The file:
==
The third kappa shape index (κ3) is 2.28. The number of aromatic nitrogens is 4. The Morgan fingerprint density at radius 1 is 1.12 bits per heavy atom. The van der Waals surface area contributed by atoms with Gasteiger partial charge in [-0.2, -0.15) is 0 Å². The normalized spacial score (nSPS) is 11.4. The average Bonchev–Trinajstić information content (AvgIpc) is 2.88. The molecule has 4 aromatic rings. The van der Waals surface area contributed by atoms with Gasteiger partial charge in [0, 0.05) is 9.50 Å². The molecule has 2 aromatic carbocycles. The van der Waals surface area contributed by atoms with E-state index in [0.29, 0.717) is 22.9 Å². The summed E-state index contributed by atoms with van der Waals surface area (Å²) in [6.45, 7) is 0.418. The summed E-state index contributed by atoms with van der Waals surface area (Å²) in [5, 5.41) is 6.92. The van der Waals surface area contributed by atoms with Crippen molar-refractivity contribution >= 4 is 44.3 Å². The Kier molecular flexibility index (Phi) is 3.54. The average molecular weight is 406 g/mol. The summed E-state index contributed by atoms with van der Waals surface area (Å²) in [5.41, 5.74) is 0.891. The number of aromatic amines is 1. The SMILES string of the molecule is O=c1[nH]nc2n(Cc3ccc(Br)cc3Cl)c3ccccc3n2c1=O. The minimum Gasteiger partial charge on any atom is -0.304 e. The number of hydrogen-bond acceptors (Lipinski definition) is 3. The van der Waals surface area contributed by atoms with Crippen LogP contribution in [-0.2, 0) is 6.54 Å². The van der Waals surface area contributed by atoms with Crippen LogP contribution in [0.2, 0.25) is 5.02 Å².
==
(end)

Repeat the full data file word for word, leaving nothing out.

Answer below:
The third kappa shape index (κ3) is 2.28. The number of aromatic nitrogens is 4. The Morgan fingerprint density at radius 1 is 1.12 bits per heavy atom. The van der Waals surface area contributed by atoms with Gasteiger partial charge in [-0.2, -0.15) is 0 Å². The normalized spacial score (nSPS) is 11.4. The average Bonchev–Trinajstić information content (AvgIpc) is 2.88. The molecule has 4 aromatic rings. The van der Waals surface area contributed by atoms with Gasteiger partial charge in [0, 0.05) is 9.50 Å². The molecule has 2 aromatic carbocycles. The van der Waals surface area contributed by atoms with E-state index in [0.29, 0.717) is 22.9 Å². The summed E-state index contributed by atoms with van der Waals surface area (Å²) in [6.45, 7) is 0.418. The summed E-state index contributed by atoms with van der Waals surface area (Å²) in [5, 5.41) is 6.92. The van der Waals surface area contributed by atoms with Crippen molar-refractivity contribution >= 4 is 44.3 Å². The Kier molecular flexibility index (Phi) is 3.54. The average molecular weight is 406 g/mol. The summed E-state index contributed by atoms with van der Waals surface area (Å²) in [5.41, 5.74) is 0.891. The number of aromatic amines is 1. The SMILES string of the molecule is O=c1[nH]nc2n(Cc3ccc(Br)cc3Cl)c3ccccc3n2c1=O. The minimum Gasteiger partial charge on any atom is -0.304 e. The number of hydrogen-bond acceptors (Lipinski definition) is 3. The van der Waals surface area contributed by atoms with Crippen LogP contribution in [-0.2, 0) is 6.54 Å². The van der Waals surface area contributed by atoms with Crippen LogP contribution in [0.2, 0.25) is 5.02 Å².